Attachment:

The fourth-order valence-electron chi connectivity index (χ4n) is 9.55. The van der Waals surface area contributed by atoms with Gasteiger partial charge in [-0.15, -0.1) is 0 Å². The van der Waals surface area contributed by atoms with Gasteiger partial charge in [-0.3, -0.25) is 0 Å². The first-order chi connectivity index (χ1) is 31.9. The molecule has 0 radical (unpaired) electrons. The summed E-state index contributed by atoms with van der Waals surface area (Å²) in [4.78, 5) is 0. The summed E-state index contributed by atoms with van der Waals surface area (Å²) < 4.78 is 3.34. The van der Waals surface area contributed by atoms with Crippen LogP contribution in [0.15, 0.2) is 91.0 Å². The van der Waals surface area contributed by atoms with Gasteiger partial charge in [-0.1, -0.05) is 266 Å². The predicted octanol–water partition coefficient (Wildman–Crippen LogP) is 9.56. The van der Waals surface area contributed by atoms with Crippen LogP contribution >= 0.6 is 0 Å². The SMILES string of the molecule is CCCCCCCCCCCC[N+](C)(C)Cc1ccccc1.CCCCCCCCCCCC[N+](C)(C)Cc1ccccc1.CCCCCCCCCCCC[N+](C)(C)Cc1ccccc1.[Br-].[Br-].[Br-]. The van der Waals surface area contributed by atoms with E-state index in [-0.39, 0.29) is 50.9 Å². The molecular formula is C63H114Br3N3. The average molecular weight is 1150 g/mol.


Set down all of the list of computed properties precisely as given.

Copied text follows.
The fourth-order valence-electron chi connectivity index (χ4n) is 9.55. The van der Waals surface area contributed by atoms with Gasteiger partial charge in [-0.15, -0.1) is 0 Å². The van der Waals surface area contributed by atoms with Gasteiger partial charge in [-0.3, -0.25) is 0 Å². The first-order chi connectivity index (χ1) is 31.9. The molecule has 0 radical (unpaired) electrons. The summed E-state index contributed by atoms with van der Waals surface area (Å²) in [4.78, 5) is 0. The summed E-state index contributed by atoms with van der Waals surface area (Å²) < 4.78 is 3.34. The van der Waals surface area contributed by atoms with Crippen LogP contribution in [0.15, 0.2) is 91.0 Å². The van der Waals surface area contributed by atoms with Gasteiger partial charge in [-0.1, -0.05) is 266 Å². The predicted octanol–water partition coefficient (Wildman–Crippen LogP) is 9.56. The van der Waals surface area contributed by atoms with Crippen LogP contribution >= 0.6 is 0 Å². The SMILES string of the molecule is CCCCCCCCCCCC[N+](C)(C)Cc1ccccc1.CCCCCCCCCCCC[N+](C)(C)Cc1ccccc1.CCCCCCCCCCCC[N+](C)(C)Cc1ccccc1.[Br-].[Br-].[Br-]. The van der Waals surface area contributed by atoms with E-state index in [-0.39, 0.29) is 50.9 Å². The molecular formula is C63H114Br3N3. The average molecular weight is 1150 g/mol.